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Japan-South Korea rift

South Korea seeks to mend Japan ties a year after court ruling

Seoul and Tokyo still at odds over compensation for wartime laborers

South Korean President Moon Jae-in wants a summit with Japanese Prime Minister Shinzo Abe, but Japan has been reluctant.  (Source photo by Reuters)

SEOUL -- South Korean President Moon Jae-in is looking to mend fences with Japanese Prime Minister Shinzo Abe one year after South Korea's Supreme Court ruled in favor of four wartime laborers seeking compensation from Nippon Steel.

The presidential Blue House said Monday that it is working to arrange meetings with foreign leaders during the ASEAN Summit in Bangkok next week and the APEC Summit in Santiago, Chile, being held from Nov 11 to 17. Moon and Abe will attend both.

"We are still tuning up for summits," said Ko Min-jung, Moon's spokesperson, at a media briefing. "However, we cannot confirm which countries are more likely [for summits] than others."

The announcement comes a year after South Korea's top court upheld a lower-court ruling that Nippon Steel must pay 100 million won ($85,600) in compensation to each of the four plaintiffs. The ruling drew a strong protest from Japan, which argued the compensation issue has been settled by a 1965 treaty between the two countries.

The Japanese media have reported that the government has no intention of arranging a summit unless Seoul takes concrete steps to deal with the matter.

The 1965 agreement normalized diplomatic relations between the neighbors, with Japan paying $300 million in compensation and extending an additional $200 million in loans for its 35 years of colonial rule on the Korean Peninsula from 1910 to 1945.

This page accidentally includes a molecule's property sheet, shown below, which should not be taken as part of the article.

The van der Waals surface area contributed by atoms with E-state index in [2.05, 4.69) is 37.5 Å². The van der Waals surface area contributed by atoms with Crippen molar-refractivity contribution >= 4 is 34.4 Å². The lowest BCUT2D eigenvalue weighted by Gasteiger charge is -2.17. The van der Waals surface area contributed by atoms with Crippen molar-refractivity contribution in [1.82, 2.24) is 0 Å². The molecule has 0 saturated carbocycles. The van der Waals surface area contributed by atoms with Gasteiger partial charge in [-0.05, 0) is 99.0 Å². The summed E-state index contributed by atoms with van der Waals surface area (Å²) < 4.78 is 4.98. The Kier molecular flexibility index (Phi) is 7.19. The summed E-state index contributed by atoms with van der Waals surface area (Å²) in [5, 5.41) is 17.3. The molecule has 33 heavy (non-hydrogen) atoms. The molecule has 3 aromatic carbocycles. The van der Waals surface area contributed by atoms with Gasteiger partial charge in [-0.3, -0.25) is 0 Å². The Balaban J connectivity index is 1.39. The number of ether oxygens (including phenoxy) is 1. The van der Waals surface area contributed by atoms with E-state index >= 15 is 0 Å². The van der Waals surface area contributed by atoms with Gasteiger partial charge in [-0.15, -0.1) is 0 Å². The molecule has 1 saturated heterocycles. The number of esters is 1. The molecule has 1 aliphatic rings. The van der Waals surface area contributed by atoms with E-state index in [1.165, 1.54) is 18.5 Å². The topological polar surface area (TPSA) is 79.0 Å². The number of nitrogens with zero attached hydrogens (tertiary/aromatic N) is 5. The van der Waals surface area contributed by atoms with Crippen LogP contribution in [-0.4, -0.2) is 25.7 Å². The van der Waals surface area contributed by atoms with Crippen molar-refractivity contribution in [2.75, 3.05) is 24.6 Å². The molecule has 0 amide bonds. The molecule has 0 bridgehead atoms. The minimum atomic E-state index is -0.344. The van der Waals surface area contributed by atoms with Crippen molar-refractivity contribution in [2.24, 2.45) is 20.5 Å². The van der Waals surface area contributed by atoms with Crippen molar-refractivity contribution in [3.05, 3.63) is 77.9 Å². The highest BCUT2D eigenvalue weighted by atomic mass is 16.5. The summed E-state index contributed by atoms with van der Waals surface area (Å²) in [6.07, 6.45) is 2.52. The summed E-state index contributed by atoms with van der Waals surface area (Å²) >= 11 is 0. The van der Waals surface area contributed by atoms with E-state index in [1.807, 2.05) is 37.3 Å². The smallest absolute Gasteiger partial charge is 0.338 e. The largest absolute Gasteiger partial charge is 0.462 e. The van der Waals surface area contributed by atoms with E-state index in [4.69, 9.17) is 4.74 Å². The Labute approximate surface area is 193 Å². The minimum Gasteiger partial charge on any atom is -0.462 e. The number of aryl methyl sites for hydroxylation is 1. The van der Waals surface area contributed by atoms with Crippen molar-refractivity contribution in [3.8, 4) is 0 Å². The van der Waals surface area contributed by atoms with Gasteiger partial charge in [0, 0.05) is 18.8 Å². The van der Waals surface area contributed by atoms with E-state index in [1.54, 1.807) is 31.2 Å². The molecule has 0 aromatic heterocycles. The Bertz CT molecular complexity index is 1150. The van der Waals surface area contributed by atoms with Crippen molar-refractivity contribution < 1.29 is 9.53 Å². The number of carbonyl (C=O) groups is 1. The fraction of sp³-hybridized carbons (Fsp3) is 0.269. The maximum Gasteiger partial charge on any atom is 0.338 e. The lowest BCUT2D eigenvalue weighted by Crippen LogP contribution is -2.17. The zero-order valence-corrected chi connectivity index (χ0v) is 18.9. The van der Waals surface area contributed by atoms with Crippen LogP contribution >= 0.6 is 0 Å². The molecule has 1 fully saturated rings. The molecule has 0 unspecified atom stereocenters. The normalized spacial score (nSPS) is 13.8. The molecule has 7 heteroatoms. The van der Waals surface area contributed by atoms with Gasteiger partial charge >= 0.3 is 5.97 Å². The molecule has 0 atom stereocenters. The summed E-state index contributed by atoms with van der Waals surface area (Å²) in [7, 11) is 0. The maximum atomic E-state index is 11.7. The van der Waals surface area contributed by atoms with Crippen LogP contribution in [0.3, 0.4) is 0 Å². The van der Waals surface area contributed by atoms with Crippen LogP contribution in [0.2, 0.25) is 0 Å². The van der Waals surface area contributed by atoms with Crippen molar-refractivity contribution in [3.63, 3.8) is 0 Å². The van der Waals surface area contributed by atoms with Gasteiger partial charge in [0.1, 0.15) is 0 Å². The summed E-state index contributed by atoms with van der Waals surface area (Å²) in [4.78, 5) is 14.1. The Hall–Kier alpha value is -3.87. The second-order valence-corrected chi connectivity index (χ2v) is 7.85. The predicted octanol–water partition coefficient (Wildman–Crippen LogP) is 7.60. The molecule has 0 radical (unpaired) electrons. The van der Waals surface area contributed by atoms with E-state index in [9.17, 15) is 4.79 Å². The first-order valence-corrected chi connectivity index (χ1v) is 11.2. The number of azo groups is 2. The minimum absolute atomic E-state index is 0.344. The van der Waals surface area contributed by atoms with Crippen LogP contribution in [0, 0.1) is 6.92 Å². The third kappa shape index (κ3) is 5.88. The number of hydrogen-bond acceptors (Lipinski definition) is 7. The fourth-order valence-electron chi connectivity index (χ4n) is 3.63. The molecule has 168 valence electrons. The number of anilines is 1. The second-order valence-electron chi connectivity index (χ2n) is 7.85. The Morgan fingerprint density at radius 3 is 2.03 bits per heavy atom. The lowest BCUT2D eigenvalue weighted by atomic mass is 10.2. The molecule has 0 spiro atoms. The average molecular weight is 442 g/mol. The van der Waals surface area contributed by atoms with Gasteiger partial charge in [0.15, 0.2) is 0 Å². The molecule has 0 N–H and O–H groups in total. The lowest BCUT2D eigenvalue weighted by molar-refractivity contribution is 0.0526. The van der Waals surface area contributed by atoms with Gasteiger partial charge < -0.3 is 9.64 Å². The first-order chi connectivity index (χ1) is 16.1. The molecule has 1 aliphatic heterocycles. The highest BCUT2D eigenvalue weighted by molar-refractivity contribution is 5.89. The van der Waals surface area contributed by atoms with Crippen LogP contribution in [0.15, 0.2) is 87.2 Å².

Relations between Tokyo and Seoul have soured since the court decision, spilling over into the economic and military spheres. In July, Japan tightened controls on exports to South Korea, making life difficult for export powerhouses such as Samsung Electronics and SK Hynix.

Seoul responded the following month by declining to renew a military intelligence-sharing pact with Japan, a vital piece of cooperation that helps protect both countries from North Korean military threats. The pact, known as general security of military information agreement, will expire in late November.

One possible solution, said Lee Won-deog, a professor of Japanese studies in Kookmin University in Seoul, would be for South Korea to abandon the idea of compensation, with Japan offering an apology for its illegal annexation of the Korean Peninsula in exchange.

"This will help South Korea deal with Japan from a stronger moral position. This is the way China handled its relations with Japan," Lee said at a forum in Seoul. Lee added that a resolution of the problem should be based on close consultation with victims' groups, as well as by seeking support from opposition parties.

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